With the exception of the United States, all developed nations provide their citizens with quality, affordable health care. And, despite its having expanded access through such programs as Medicare, Medicaid, SCHIP, and the Affordable Care Act, nearly 20 million Americans still do not have health insurance. Worse, efforts by the Republican Party to dismantle the ACA and increases in premiums for those with health insurance could leave millions more without the financial means to afford treatment when needed.
Countries that guarantee health coverage to all their citizens have done so recognizing the health of the nation is dependent on the health of their people. This has not occurred in the United States, not only because powerful forces have mounted a vast campaign against it, but also because no plan with clear solutions and guidelines has yet emerged.
Starting from the premise that health care is a societal responsibility, David Colton’s The Case for Universal Health Care contends that universal health care should not only be guaranteed by the government, it should be organized and administered by a federal agency and funded through a new health care transaction tax. This will ensure that the national health care program is focused on quality and is fiscally sustainable for current and future generations of Americans, ridding it from cost over-runs and service denials due to the search for profitability.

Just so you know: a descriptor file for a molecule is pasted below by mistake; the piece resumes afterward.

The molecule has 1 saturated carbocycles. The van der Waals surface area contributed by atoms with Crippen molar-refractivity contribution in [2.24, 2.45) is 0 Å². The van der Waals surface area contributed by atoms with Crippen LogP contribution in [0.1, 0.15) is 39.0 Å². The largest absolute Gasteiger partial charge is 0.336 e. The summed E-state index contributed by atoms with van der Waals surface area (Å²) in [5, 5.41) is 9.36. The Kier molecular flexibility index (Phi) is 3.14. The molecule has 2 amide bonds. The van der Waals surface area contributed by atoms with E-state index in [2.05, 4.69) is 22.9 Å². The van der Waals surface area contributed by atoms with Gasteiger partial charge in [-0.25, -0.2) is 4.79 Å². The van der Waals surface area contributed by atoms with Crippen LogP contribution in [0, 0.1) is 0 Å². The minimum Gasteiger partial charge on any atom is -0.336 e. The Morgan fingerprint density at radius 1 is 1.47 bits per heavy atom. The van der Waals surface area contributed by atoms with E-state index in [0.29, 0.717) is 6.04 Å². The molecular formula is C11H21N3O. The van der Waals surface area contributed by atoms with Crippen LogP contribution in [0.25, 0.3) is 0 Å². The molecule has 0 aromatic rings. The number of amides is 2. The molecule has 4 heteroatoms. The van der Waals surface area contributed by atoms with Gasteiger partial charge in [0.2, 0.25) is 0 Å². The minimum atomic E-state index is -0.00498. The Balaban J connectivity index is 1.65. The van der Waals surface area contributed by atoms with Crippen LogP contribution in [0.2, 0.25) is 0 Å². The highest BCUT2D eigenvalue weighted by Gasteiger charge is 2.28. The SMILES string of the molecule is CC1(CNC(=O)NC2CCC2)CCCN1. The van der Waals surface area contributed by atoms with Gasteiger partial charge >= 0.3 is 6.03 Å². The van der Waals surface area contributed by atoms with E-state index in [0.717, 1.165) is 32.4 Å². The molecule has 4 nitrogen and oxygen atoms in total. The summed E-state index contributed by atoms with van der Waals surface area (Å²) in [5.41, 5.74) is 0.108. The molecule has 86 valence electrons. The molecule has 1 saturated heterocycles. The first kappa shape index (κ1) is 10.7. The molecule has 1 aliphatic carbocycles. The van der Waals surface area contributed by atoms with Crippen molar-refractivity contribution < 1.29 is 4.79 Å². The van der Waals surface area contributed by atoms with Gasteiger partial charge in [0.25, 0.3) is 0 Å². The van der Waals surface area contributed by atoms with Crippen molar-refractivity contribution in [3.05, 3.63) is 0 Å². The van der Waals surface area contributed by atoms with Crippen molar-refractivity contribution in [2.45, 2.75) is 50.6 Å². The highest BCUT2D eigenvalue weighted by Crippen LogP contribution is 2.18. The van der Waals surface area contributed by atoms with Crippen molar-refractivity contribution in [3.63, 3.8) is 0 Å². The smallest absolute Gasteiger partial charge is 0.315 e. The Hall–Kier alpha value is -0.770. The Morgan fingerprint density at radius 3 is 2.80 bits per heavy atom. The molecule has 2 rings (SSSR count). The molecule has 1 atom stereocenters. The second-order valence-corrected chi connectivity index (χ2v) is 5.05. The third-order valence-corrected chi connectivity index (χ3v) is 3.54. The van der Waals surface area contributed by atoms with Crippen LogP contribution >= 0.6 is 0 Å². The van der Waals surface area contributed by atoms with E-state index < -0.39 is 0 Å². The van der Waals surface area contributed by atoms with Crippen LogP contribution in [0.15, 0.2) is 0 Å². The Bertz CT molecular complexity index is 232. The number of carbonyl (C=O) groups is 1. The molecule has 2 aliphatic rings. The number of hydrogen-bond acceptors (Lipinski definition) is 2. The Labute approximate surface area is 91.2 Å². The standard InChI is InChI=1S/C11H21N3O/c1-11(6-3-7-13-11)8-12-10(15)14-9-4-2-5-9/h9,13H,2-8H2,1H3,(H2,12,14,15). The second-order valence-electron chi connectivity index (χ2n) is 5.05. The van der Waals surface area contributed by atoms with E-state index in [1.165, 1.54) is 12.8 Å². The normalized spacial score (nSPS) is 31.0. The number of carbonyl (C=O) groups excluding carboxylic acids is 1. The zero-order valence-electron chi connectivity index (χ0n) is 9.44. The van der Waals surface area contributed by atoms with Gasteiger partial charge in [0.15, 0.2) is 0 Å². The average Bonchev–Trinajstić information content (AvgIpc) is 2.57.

Colton provides a clear understanding of each facet of the present, flawed health care system: how it is structured and organized; how we pay for health care; what factors influence access, quality, and affordability; and contrasts it with approaches taken by countries providing universal coverage.
Thus prepared, the reader is taken through an in depth explanation of Colton’s proposed alternative approach to universal health care, including a description of how an American national health care program would be organized, what treatments would be covered, and how it would be funded.
The role of quality improvement, utilization review, and evidence-based medicine in controlling costs is examined as is the economic and moral case for universal coverage. Colton concludes by identifying factors that will influence the adoption of this plan.
The cost of providing care in the United States will soon be unsustainable. It surely makes sense to consider an option that ensures health care is accessible to all its citizens and is fully funded regardless of vicissitudes in the national economy. This book is a must read for anyone concerned with the failure of the current system and looking for an alternative.